Trans Women and Sexism

Trans women like Caitlyn Jenner face sexism. This sexism often intersects with other prejudices, such as racism and sexism against athletes like Dutee Chand or Caster Semenya who are forced to prove their womanhood by having their chromosomes and testosterone levels invasively examined.

Moreover, some transgender people opt to not undergo surgery or hormone therapy. But they may be expected to ‘pass’.

1. Sex is a social activity.

Many trans women find sexual relationships to be very important for their emotional and physical wellbeing. This may include sex with men and women, non-binary people and other gender diverse people. However sex with men can be challenging for some trans women due to issues of passing and cis beauty standards.

Despite the increased support for trans people, stigma still exists in our society. Many participants shared experiences of being misgendered – being called by the wrong gender, deadnamed or being referred to as a person’s former sex – in both their daily lives and in sex and dating.

In addition to misgendering, some participants felt used by men who centred their own desires and pleasure and did not respect their boundaries or needs in sex or dating. This led to feelings of being coerced or degraded. Developing your own vetting processes or having supportive friends who can check in on you when looking for someone to date could be helpful to keep you safe and in control of your own relationship.

2. You’re a woman.

Trans women are people whose sex assigned at birth (the sex indicated on their birth certificate) is male, but who identifies as female. This can cause gender dysphoria, a distress brought on by the discrepancy between one’s gender identity and biological sex at birth. Some trans women choose to undergo social transition, such as adopting a new name, hairstyle, clothing style and/or pronouns, along with medical transition like hormone therapy that promotes secondary female sex characteristics.

Other trans women choose to present as a woman, even if they are biological men. Some of these individuals may experience gender dysphoria, while others may not. It is important to note that transgender gender identity differs from sexual orientation, which is about a person’s enduring romantic and/or sexual attraction to people of different genders. This means that a trans woman may be attracted to other women, men or both and this has no bearing on her gender identity.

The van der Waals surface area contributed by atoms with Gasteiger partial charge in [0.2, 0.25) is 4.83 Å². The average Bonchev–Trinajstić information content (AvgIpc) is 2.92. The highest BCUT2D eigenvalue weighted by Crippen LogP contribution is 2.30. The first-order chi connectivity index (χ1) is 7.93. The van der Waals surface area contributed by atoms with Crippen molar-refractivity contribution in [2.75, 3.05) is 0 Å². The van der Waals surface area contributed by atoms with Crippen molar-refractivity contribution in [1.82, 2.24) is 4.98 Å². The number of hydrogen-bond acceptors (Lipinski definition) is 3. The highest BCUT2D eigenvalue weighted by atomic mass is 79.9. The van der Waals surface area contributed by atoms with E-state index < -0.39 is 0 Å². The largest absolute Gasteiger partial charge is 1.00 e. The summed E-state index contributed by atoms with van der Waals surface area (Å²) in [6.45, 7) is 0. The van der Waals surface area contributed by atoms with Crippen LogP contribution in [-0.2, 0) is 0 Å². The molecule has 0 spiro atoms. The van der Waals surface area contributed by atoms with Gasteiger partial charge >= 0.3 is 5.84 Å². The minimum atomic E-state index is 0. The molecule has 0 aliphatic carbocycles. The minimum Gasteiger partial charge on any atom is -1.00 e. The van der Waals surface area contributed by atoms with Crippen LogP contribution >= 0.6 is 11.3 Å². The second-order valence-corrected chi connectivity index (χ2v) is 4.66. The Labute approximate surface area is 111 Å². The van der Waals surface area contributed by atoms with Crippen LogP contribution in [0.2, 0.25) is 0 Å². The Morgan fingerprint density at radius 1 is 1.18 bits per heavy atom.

3. You’re a man.

People who are assigned male at birth but identify as female and have undergone medical intervention to live in accordance with their gender identity are known as transwomen. While they may still feel some level of discomfort, or dysphoria, in the body they inhabit, they also experience a feeling of gender euphoria.

Gender identity has nothing to do with sexual orientation, which refers to whom you’re attracted to. And while some transgender women are primarily attracted to men, others are primarily attracted to women or are bisexual or queer.

But while relationships are important, so is a healthy sense of self. That’s why it’s important to have friends and support networks in place, as well as activities that bring joy to your life. These include things like sports, art and music, and a loving and supportive relationship with yourself. And when it comes to relationships, being aware of the ways that sex and gender interact can help you set healthy boundaries.

4. You’re a woman of color.

Women of color are at higher risk for violence than cisgender women. This is because they face both anti-Black racism and sexism at the same time — known as transmisogynoir.

Trans women of color can struggle to advance in their careers. Many are pushed out of the formal workforce and into informal, criminalized economies where they can earn less money.

Those who do make it into the workforce often find that they are relegated to subordinate, part-time positions. They may be paid less than their cisgender female counterparts and watched as men, white trans people and able-bodied trans people are promoted ahead of them.

As a result, they can be mistrustful of employers and managers who don’t understand their identities. Added to that, they can get deadnamed or misgendered at work, leading to more confusion and stress. They can also be overlooked for promotions and other opportunities, despite their hard work. Trans women of color have been a vital force for social change throughout history, and their contributions should be recognized and honored.